We were all ushered into the preposterously large theatre to enjoy a performance put together by the students. The production value and quality of the show was astonishing; the stage had two treadmills moving performers on and off stage efficiently while the lighting and props were elaborate. There was not a single hitch in the show. The students wrapped up the show with a song performance and videos displaying the country’s military prowess – plane missiles hitting targets, rocket launch footage and the works. After the grand performance, I managed to ask an American tourist heading out if this venue was on his pre-planned tour route, confirming that I was lied to.
“You cannot turn penicillin into a nuclear bomb”
The dialogues began and over the next few days, the three Nobel Prize winners travelled across Pyongyang to present keynote speeches on their research and conduct rather intimate dialogues with the purest of intentions and goodwill. These were the highlights of this trip.
The agenda of the dialogue with the participating university’s students and lecturers was simple. We were concerned about the repercussions of the strict UN sanctions and how they were affecting the daily lives of the average citizen, and it was clear to us that a common issue faced by the students was the restricted access to the Internet. As Sir Richard sharply put during a conversation with some of the lecturers: “One cannot be on the cutting edge of science if you are unaware of what everyone else is doing.”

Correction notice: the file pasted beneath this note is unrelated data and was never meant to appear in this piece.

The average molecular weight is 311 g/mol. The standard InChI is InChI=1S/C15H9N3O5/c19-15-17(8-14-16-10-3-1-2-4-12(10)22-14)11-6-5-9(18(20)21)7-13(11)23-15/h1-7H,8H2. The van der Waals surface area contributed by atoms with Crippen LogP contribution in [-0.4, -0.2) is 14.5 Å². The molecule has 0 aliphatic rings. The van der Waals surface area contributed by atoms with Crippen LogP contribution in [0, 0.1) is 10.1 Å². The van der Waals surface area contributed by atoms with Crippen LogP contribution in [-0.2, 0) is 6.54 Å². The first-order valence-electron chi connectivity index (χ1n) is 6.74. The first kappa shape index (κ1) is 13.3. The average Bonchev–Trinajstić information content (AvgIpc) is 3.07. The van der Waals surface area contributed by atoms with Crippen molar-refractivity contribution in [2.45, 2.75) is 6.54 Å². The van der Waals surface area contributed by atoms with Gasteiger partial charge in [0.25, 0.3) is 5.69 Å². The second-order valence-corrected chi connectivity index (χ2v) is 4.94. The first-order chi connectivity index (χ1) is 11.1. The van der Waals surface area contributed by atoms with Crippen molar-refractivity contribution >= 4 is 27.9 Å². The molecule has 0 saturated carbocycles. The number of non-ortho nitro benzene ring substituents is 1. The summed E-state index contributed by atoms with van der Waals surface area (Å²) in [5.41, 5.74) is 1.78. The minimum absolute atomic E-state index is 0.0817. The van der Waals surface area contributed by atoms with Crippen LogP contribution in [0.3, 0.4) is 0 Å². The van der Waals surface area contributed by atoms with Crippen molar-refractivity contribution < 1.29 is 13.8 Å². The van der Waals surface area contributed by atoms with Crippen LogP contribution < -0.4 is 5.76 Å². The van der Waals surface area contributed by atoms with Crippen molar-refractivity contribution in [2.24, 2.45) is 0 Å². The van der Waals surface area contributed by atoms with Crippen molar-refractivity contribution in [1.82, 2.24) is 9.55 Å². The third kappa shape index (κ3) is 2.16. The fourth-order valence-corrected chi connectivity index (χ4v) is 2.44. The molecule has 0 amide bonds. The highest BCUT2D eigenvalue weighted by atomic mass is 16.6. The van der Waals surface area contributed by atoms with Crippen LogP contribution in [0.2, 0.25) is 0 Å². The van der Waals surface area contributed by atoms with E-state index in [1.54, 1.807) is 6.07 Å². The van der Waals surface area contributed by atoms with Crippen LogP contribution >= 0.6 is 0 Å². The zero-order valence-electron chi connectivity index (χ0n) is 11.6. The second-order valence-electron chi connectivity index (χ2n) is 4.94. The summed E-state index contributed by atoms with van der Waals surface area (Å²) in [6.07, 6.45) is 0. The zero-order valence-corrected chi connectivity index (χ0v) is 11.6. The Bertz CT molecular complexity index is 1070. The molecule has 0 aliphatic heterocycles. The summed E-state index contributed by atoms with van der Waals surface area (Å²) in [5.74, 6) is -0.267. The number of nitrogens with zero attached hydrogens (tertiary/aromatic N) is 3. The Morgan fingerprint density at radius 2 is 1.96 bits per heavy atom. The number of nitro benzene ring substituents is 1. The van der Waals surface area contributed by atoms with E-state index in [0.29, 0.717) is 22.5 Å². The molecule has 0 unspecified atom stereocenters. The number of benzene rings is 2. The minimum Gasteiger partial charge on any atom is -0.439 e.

The dialogues carried on through the next four days and our relationships with the people from the KNPC and the universities started to evolve – trust began to grow. Just like how we were nervous and apprehensive about entering a land so different from our capitalist homelands, the locals were nervous as well, unsure of our intentions, afraid to be ridiculed by the outside world as no country in the world functions the way they do. It is evident the DPRK is very much alone in their difference.
Do we impose our ideologies and capitalist culture upon the North Koreans simply because they are different from us? Exactly like what the colonial masters did in much of East Asia and Southeast Asia, this is an imposition fuelled by difference. It is difficult to understand the dynamics and mentality of a culture so closed off to the world, but it is easy to see why they would be afraid and paranoid – which takes me back to why we visited Pyongyang in the first place, and how the Children’s Hospital just seemed arranged a little too neatly.
Wayang is the Javanese term for an orchestrated performance and is a Singaporean slang word often used by soldiers in military service. It describes the change in behaviour when a superior is present. The intention is to convince on-lookers that you are carrying out the job well. This wayang could explain the strangeness that many may experience when they visit the DPRK – a country under heavy-fisted scrutiny and constantly trying to over-compensate. There are undoubtedly controversial issues with the way the country governs her people and values human life, but with time there could be ways to resolving these issues.
In a press conference a day after departing from the DPRK in Beijing, Israeli Nobel Prize winner Aaron Ciechanover pleaded for the relaxation of the sanctions held over their healthcare system. He said, “You cannot turn penicillin into a nuclear bomb.”
North Korea may be in a time capsule of a community, a society where people exist for others and their leader. Like ancient tribes or past great empires, we may all live for ourselves here in the “free world”, but how many of us actually feel free?
For more stories and photos, check out Asian Geographic Issue 119.